We had two returning students (Angie and Roxane) and two new students (Sandra and Rhonda) who had never made a stained glass window before. Sandra and Rhonda started their weekend off with a cutting lesson that lasted about an hour. At the end of that hour both of these delightful women were able to cut out the moon shaped curves you see below with no problem at all. The biggest rule in cutting glass is learning that before you cut an inside curve you need to cut 'point to point' first. Sandra and Rhonda passed with flying colors (as did Angie and Roxane, but then again they're old pros by now!)
Sandra decided that she wanted to make a Parrot Window and the colors used in this patten really make this a stand out window. As you can see below, Sandra has most of the glass cut out for her window with just the background glass and the eye of the parrot remaining.
Once all of her glass was cut out we added a carpenter's square to the left side and bottom of her window and Sandra began grinding her glass to smooth things out and to ensure a perfect fit. You can see that everything fit together wonderfully and the next step is for Sandra to begin foiling her window and then tack it together and solder it.
And here's her completed window. Sandra did a wonderful job soldering and had very little trouble despite some minor apprehensions about the process. In the end she left with a perfect window that no one would think a beginner made, don't you think?
Rhonda worked on a Geometric Window that we fondly refer to as 'The Genie'. This window is made up of a lot of straight cuts which need to line up perfectly or the effect of the design is ruined. You might think that the pieces below have already been ground but then you'd be wrong because they aren't! As you can see, Rhonda did a wonderful job cutting her glass.
Once all of her glass was ground, foiled, and tacked together Rhonda put the final solder bead on both the front and back of her window. Look closely and you can see the spool of lead that she's literally melting onto her window with a soldering iron.
Here is Rhonda's finished window. All her lines are straight and her curves flow evenly and symmetrically which is key to a great looking geometric design. From start to finish Rhonda showed that she had an attention to detail which reflects in her completed window.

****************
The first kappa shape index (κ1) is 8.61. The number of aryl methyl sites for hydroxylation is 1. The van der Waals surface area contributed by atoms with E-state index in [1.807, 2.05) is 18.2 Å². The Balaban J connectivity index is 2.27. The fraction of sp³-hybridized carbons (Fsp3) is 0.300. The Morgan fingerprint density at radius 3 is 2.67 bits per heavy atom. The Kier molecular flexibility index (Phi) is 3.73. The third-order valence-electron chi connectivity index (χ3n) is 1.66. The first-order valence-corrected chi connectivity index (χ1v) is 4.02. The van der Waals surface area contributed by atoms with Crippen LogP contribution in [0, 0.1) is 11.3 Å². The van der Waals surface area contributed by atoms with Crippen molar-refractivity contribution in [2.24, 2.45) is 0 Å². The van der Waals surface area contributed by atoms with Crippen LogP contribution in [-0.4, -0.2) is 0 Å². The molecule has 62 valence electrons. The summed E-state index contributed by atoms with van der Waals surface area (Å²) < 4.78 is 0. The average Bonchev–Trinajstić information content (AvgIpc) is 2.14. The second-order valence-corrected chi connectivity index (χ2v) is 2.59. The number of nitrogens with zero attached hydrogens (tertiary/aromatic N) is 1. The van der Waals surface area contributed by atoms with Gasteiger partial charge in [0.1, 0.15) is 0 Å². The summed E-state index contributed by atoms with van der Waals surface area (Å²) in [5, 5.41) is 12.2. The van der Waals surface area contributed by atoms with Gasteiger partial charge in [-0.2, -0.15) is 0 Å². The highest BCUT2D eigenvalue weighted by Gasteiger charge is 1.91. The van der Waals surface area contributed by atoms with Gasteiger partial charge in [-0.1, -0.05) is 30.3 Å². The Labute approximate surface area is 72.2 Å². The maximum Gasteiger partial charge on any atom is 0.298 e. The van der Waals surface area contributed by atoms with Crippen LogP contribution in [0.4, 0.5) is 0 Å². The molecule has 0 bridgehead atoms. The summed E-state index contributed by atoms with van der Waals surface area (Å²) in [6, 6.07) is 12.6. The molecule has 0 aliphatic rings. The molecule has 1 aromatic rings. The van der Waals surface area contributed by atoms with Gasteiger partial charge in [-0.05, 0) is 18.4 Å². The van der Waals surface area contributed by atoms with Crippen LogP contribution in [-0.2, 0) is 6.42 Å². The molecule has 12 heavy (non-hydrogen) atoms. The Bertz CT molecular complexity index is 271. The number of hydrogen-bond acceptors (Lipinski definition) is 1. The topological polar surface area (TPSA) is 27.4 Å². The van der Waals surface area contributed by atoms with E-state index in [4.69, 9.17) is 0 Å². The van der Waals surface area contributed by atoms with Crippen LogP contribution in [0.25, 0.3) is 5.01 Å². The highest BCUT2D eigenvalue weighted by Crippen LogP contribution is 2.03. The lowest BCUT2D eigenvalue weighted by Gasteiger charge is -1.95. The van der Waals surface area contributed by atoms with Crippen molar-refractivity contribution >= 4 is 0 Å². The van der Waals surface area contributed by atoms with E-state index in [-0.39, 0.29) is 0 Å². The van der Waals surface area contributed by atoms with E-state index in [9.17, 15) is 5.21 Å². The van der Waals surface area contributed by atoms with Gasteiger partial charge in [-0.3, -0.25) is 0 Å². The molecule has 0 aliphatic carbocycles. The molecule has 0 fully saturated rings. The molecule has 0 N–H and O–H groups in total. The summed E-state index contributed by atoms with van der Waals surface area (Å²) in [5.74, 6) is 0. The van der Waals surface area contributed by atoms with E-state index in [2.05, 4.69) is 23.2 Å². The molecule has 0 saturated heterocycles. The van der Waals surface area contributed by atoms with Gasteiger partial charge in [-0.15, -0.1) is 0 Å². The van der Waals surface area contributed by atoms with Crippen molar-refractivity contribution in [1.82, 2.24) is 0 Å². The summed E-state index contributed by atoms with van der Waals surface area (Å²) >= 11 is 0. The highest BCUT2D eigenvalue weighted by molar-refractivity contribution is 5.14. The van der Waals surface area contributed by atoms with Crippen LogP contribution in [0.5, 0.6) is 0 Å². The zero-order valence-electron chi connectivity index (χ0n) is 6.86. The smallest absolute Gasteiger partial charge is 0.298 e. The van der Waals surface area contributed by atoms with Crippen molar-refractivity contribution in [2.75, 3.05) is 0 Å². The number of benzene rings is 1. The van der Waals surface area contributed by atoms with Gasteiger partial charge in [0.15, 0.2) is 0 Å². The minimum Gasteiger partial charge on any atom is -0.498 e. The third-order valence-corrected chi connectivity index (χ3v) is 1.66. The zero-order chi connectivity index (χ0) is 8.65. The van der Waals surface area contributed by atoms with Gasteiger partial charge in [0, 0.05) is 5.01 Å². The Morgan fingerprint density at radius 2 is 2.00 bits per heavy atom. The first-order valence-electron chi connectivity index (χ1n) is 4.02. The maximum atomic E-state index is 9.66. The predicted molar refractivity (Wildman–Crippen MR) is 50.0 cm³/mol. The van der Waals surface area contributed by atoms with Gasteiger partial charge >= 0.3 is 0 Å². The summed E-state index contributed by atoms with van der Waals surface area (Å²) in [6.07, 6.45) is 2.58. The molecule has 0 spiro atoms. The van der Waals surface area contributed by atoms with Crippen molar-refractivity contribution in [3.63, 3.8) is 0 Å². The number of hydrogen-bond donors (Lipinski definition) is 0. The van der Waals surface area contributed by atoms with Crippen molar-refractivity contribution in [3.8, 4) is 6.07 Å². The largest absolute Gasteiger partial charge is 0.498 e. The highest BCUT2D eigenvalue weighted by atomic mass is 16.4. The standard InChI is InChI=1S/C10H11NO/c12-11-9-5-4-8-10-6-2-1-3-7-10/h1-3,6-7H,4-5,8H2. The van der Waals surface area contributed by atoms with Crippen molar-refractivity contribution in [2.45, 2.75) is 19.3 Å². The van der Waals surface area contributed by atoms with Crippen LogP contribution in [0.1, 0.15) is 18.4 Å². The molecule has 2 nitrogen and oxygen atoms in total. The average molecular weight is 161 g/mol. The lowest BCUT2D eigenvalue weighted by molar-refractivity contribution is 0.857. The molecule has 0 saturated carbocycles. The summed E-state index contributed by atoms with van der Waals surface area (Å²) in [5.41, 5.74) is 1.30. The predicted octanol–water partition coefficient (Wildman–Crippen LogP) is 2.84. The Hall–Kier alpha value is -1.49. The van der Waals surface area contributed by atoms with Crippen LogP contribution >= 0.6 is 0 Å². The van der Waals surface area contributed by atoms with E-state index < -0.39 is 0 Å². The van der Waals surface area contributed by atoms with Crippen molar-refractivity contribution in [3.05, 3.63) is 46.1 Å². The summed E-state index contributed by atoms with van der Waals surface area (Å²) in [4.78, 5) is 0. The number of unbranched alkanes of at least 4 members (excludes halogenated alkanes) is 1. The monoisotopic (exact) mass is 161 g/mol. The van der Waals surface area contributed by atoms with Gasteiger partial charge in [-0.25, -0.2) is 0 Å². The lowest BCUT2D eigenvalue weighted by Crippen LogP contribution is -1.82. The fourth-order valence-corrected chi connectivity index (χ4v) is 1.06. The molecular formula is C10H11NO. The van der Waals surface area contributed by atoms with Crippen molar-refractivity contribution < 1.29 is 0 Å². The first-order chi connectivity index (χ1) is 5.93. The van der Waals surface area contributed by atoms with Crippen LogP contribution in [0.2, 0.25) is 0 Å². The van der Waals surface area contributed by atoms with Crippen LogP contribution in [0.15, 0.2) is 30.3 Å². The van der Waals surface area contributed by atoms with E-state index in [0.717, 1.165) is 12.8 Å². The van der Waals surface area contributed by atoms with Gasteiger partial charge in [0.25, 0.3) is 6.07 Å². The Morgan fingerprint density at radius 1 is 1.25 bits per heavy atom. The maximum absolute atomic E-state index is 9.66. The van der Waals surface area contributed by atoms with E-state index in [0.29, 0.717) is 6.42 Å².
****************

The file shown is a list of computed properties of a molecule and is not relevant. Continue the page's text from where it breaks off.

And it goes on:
Roxane decided that she wanted to make a Jesus Window so she sent me a picture of this pattern and asked if she would be able to do it in two days. Since this is her 5th or 6th (I've lost count) Workshop with us I knew that she was certainly up to the task so we drew up the pattern, skipped the glass cutting lesson and went straight into the cutting process as you can see below.
After she got her pieces ground and wrapped Roxane tacked all of those pieces together so she could get her final border cut and attached. That last border goes quickly and easily thanks to the strip cutter.
Roxane turned out yet another quality window in a record amount of time! Her Jesus Window looks like it would fit wonderfully in any church (and even looks better than many church windows that I've seen)! Gorgeous!
Last, but not least, we have Angie who, like Roxane, has attended many of our weekend workshops already. She decided to make the Double Sunflower Window with a double border and here it is with everything cut but the borders. And no, this has not been ground yet, that's just Angie's Stained glass skills showing in this early picture of her window.
With the first irregular border cut, ground, and tacked to the center section Angie got her final green border cut out on the strip cutter and then sized. Here you can see that she's skimming some of her border pieces and getting ready to foil them.
Angie's finished window is indeed a work of art and the color she picked for her final border blended perfectly with the colors of the rest of her window. Angie has only ever taken Weekend Workshops with us and yet she's able to complete windows on her own while she's at home away from us. That's what I call an attentive student (and a good friend)!
Although I regret that all of our Weekend Workshop Students couldn't meet and get to know one another, I did enjoy the more personable one-on-one time we had by splitting the class up over two different weekends. I suppose it's a case of looking at the glass as though it's half full or half empty. No matter, both weekends were fun and VERY enjoyable and everyone's glass was half full or more!
Bayou Salé GlassWorks